KIYC: Have you ever had debt collectors try to collect money that you don't think you owe? Here's what to do.

Have you ever had someone try to collect money from you that you don't think you owe? Here's how you can get out of your debt collector problems.
A News 12 viewer Lauryn got Kane in her Corner for her debt collection issue.
"I had a second mortgage that was settled and discharged back in 2012. A collection agency somehow obtained this discharged, settled mortgage. I believe this is also way past the statute of limitations. This is very suspicious," she says.
Lauryn raised two different issues.
The big one is that she says the debt is settled, which would mean she owes nothing.
If a debt collector calls you and you don't believe you owe the money, experts say ask them to document the debt in writing.
Then, send proof of payment or confirm with the original creditor that the debt is paid and tell the debt collector to contact them.
The second issue is the statute of limitations.
Each state has a time limit after which the debt becomes uncollectible.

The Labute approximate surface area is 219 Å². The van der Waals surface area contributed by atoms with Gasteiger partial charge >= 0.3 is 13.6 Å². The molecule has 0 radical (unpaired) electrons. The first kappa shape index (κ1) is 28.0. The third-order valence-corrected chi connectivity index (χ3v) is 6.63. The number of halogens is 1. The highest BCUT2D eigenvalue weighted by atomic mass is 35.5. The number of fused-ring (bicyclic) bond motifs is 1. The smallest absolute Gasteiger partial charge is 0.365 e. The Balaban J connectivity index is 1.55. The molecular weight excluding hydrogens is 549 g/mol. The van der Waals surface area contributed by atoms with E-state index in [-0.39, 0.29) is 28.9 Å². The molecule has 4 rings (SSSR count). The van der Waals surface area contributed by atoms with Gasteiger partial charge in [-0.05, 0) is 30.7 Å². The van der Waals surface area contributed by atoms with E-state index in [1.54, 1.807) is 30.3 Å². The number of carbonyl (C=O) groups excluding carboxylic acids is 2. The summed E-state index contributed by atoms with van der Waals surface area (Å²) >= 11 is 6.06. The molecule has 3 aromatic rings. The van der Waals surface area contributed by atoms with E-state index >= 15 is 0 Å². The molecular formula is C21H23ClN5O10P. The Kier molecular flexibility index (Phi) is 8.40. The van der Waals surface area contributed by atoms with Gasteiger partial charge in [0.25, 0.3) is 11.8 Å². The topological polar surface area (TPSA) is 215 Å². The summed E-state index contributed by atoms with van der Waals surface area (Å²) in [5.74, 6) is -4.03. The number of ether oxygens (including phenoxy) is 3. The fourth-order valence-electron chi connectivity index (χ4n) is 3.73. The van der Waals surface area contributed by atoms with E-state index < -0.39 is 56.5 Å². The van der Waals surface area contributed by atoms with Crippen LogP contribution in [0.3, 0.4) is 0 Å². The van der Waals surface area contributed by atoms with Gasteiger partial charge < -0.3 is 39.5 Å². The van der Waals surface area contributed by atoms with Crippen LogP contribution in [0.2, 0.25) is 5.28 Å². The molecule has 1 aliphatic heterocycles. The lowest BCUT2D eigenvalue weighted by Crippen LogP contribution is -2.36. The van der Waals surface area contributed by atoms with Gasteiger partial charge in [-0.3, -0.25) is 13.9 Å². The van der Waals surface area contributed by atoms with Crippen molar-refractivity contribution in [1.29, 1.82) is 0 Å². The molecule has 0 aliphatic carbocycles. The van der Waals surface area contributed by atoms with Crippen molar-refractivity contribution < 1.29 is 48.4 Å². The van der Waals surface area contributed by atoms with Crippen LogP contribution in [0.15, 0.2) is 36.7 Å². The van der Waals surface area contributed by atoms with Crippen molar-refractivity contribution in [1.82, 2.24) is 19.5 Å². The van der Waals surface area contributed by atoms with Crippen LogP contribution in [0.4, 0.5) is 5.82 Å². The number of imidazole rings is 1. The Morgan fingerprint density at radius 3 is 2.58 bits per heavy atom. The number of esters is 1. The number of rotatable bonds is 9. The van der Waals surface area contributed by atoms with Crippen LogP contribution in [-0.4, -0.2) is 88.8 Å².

In New Jersey, it's four to six years. In New York, it is three to six years, and in Connecticut -- it is six years.
Lauren says her debt is 10 years old, so even if she hadn't paid, that debt would be uncollectible.
That doesn't mean debt collectors can't try to collect.
They can still ask you to pay, they just can't take you to court if you don't.
So, if you are contacted about a debt that's past its expiration date, tell the debt collector the collection time has expired and to stop calling you.
Whatever you do, don't make a payment. Because if you do, you could restart the clock.
If you have a consumer story that needs to be investigated, you can get Kane in Your Corner by calling 732-738-KANE or emailing